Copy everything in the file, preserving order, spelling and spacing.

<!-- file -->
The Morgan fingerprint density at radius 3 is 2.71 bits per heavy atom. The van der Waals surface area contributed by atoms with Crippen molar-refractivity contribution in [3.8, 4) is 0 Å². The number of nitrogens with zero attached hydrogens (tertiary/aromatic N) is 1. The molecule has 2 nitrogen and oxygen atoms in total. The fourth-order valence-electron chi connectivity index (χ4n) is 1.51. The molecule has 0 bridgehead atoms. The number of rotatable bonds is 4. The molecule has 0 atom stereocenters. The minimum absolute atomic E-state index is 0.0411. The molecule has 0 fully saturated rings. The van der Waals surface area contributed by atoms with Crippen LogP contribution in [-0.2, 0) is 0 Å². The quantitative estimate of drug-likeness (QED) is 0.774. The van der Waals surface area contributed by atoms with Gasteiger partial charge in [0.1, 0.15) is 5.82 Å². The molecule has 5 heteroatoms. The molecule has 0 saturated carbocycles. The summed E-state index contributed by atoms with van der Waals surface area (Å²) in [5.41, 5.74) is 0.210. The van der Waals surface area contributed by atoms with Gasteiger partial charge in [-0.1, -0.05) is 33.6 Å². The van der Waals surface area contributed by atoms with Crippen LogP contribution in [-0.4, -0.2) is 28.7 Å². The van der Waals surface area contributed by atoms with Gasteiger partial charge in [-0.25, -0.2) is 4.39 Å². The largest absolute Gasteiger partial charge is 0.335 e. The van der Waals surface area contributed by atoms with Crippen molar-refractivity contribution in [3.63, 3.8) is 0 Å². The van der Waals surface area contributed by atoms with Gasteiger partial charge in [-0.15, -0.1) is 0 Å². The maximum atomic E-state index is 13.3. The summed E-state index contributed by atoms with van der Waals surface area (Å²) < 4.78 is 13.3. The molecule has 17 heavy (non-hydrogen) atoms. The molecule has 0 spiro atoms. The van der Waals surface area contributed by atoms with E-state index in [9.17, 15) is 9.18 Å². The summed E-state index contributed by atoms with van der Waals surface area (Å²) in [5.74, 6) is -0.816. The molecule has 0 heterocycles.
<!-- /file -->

The Morgan fingerprint density at radius 3 is 2.71 bits per heavy atom. The van der Waals surface area contributed by atoms with Crippen molar-refractivity contribution in [3.8, 4) is 0 Å². The number of nitrogens with zero attached hydrogens (tertiary/aromatic N) is 1. The molecule has 2 nitrogen and oxygen atoms in total. The fourth-order valence-electron chi connectivity index (χ4n) is 1.51. The molecule has 0 bridgehead atoms. The number of rotatable bonds is 4. The molecule has 0 atom stereocenters. The minimum absolute atomic E-state index is 0.0411. The molecule has 0 fully saturated rings. The van der Waals surface area contributed by atoms with Crippen LogP contribution in [-0.2, 0) is 0 Å². The quantitative estimate of drug-likeness (QED) is 0.774. The van der Waals surface area contributed by atoms with Gasteiger partial charge in [0.1, 0.15) is 5.82 Å². The molecule has 5 heteroatoms. The molecule has 0 saturated carbocycles. The summed E-state index contributed by atoms with van der Waals surface area (Å²) in [5.41, 5.74) is 0.210. The van der Waals surface area contributed by atoms with Gasteiger partial charge in [-0.1, -0.05) is 33.6 Å². The van der Waals surface area contributed by atoms with Crippen LogP contribution in [-0.4, -0.2) is 28.7 Å². The van der Waals surface area contributed by atoms with Gasteiger partial charge in [-0.25, -0.2) is 4.39 Å². The largest absolute Gasteiger partial charge is 0.335 e. The van der Waals surface area contributed by atoms with Crippen molar-refractivity contribution in [3.63, 3.8) is 0 Å². The van der Waals surface area contributed by atoms with Gasteiger partial charge in [-0.15, -0.1) is 0 Å². The maximum atomic E-state index is 13.3. The summed E-state index contributed by atoms with van der Waals surface area (Å²) < 4.78 is 13.3. The molecule has 17 heavy (non-hydrogen) atoms. The molecule has 0 spiro atoms. The van der Waals surface area contributed by atoms with E-state index in [9.17, 15) is 9.18 Å². The summed E-state index contributed by atoms with van der Waals surface area (Å²) in [5.74, 6) is -0.816. The molecule has 0 heterocycles.